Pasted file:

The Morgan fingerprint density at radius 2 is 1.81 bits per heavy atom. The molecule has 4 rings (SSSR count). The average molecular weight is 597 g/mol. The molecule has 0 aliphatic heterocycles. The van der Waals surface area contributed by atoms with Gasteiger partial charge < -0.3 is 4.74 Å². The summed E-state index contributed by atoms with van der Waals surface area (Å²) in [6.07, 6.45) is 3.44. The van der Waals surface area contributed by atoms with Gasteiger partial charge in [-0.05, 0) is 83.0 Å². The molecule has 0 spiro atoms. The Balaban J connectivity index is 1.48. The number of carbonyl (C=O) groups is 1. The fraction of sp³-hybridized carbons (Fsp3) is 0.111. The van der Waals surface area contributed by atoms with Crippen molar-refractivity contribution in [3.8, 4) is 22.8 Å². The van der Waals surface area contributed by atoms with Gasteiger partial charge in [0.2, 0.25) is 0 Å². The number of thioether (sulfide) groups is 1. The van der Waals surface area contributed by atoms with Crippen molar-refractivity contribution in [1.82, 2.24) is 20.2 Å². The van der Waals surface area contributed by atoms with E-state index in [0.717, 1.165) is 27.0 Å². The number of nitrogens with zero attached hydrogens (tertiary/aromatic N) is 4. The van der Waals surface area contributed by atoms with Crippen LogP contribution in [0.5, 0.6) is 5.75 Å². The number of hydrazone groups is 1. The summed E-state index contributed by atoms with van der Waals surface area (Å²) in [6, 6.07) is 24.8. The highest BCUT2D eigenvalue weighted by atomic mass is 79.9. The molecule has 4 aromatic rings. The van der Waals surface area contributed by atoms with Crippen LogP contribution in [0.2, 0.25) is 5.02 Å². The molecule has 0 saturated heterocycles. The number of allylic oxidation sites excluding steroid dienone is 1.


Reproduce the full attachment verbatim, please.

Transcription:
The Morgan fingerprint density at radius 2 is 1.81 bits per heavy atom. The molecule has 4 rings (SSSR count). The average molecular weight is 597 g/mol. The molecule has 0 aliphatic heterocycles. The van der Waals surface area contributed by atoms with Gasteiger partial charge < -0.3 is 4.74 Å². The summed E-state index contributed by atoms with van der Waals surface area (Å²) in [6.07, 6.45) is 3.44. The van der Waals surface area contributed by atoms with Gasteiger partial charge in [-0.05, 0) is 83.0 Å². The molecule has 0 spiro atoms. The Balaban J connectivity index is 1.48. The number of carbonyl (C=O) groups is 1. The fraction of sp³-hybridized carbons (Fsp3) is 0.111. The van der Waals surface area contributed by atoms with Crippen molar-refractivity contribution in [3.8, 4) is 22.8 Å². The van der Waals surface area contributed by atoms with Gasteiger partial charge in [0.2, 0.25) is 0 Å². The number of thioether (sulfide) groups is 1. The van der Waals surface area contributed by atoms with Crippen molar-refractivity contribution in [1.82, 2.24) is 20.2 Å². The van der Waals surface area contributed by atoms with E-state index in [0.717, 1.165) is 27.0 Å². The number of nitrogens with zero attached hydrogens (tertiary/aromatic N) is 4. The van der Waals surface area contributed by atoms with Crippen LogP contribution in [0.5, 0.6) is 5.75 Å². The number of hydrazone groups is 1. The summed E-state index contributed by atoms with van der Waals surface area (Å²) in [6, 6.07) is 24.8. The highest BCUT2D eigenvalue weighted by atomic mass is 79.9. The molecule has 4 aromatic rings. The van der Waals surface area contributed by atoms with Crippen LogP contribution in [0.2, 0.25) is 5.02 Å². The molecule has 0 saturated heterocycles. The number of allylic oxidation sites excluding steroid dienone is 1.